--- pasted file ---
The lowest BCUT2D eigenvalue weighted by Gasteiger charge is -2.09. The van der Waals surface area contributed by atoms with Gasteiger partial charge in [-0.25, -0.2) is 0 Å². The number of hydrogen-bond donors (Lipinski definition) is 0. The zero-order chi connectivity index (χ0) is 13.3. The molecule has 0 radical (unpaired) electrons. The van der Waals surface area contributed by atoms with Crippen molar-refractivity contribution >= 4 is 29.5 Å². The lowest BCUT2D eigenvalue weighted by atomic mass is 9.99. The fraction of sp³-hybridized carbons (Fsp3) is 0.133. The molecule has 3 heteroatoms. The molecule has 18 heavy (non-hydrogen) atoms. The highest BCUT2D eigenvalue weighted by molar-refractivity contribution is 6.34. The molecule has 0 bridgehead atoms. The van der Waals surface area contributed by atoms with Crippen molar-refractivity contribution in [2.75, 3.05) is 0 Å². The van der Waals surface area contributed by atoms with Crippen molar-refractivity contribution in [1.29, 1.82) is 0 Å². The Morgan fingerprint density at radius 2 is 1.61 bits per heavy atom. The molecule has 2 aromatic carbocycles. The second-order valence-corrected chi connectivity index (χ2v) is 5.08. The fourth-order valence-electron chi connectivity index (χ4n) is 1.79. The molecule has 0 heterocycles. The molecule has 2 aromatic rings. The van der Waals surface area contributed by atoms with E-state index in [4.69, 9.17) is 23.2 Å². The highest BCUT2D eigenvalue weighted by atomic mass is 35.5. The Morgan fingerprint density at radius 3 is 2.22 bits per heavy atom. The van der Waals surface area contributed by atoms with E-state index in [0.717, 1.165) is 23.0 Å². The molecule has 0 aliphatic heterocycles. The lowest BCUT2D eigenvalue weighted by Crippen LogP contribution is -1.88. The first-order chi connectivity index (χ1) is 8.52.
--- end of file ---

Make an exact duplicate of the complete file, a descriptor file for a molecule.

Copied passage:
The lowest BCUT2D eigenvalue weighted by Gasteiger charge is -2.09. The van der Waals surface area contributed by atoms with Gasteiger partial charge in [-0.25, -0.2) is 0 Å². The number of hydrogen-bond donors (Lipinski definition) is 0. The zero-order chi connectivity index (χ0) is 13.3. The molecule has 0 radical (unpaired) electrons. The van der Waals surface area contributed by atoms with Crippen molar-refractivity contribution >= 4 is 29.5 Å². The lowest BCUT2D eigenvalue weighted by atomic mass is 9.99. The fraction of sp³-hybridized carbons (Fsp3) is 0.133. The molecule has 3 heteroatoms. The molecule has 18 heavy (non-hydrogen) atoms. The highest BCUT2D eigenvalue weighted by molar-refractivity contribution is 6.34. The molecule has 0 bridgehead atoms. The van der Waals surface area contributed by atoms with Crippen molar-refractivity contribution in [2.75, 3.05) is 0 Å². The van der Waals surface area contributed by atoms with Crippen molar-refractivity contribution in [1.29, 1.82) is 0 Å². The Morgan fingerprint density at radius 2 is 1.61 bits per heavy atom. The molecule has 2 aromatic carbocycles. The second-order valence-corrected chi connectivity index (χ2v) is 5.08. The fourth-order valence-electron chi connectivity index (χ4n) is 1.79. The molecule has 0 heterocycles. The molecule has 2 aromatic rings. The van der Waals surface area contributed by atoms with E-state index in [4.69, 9.17) is 23.2 Å². The highest BCUT2D eigenvalue weighted by atomic mass is 35.5. The Morgan fingerprint density at radius 3 is 2.22 bits per heavy atom. The van der Waals surface area contributed by atoms with E-state index in [0.717, 1.165) is 23.0 Å². The molecule has 0 aliphatic heterocycles. The lowest BCUT2D eigenvalue weighted by Crippen LogP contribution is -1.88. The first-order chi connectivity index (χ1) is 8.52.